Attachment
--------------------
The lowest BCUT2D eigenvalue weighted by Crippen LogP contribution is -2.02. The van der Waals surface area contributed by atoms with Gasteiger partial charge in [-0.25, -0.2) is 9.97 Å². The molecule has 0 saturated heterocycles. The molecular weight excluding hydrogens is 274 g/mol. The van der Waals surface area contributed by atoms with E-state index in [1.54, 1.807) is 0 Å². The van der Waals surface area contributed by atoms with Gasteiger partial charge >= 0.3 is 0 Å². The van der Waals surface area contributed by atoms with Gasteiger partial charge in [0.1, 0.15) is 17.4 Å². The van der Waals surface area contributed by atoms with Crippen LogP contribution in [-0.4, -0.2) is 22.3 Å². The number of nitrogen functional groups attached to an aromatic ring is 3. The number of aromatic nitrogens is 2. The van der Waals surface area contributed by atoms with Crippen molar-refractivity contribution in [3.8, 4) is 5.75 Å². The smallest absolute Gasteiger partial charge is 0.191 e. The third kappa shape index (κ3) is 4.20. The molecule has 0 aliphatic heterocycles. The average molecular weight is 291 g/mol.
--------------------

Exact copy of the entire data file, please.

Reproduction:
The lowest BCUT2D eigenvalue weighted by Crippen LogP contribution is -2.02. The van der Waals surface area contributed by atoms with Gasteiger partial charge in [-0.25, -0.2) is 9.97 Å². The molecule has 0 saturated heterocycles. The molecular weight excluding hydrogens is 274 g/mol. The van der Waals surface area contributed by atoms with E-state index in [1.54, 1.807) is 0 Å². The van der Waals surface area contributed by atoms with Gasteiger partial charge >= 0.3 is 0 Å². The van der Waals surface area contributed by atoms with Gasteiger partial charge in [0.1, 0.15) is 17.4 Å². The van der Waals surface area contributed by atoms with Crippen LogP contribution in [-0.4, -0.2) is 22.3 Å². The number of nitrogen functional groups attached to an aromatic ring is 3. The number of aromatic nitrogens is 2. The van der Waals surface area contributed by atoms with Crippen molar-refractivity contribution in [3.8, 4) is 5.75 Å². The smallest absolute Gasteiger partial charge is 0.191 e. The third kappa shape index (κ3) is 4.20. The molecule has 0 aliphatic heterocycles. The average molecular weight is 291 g/mol.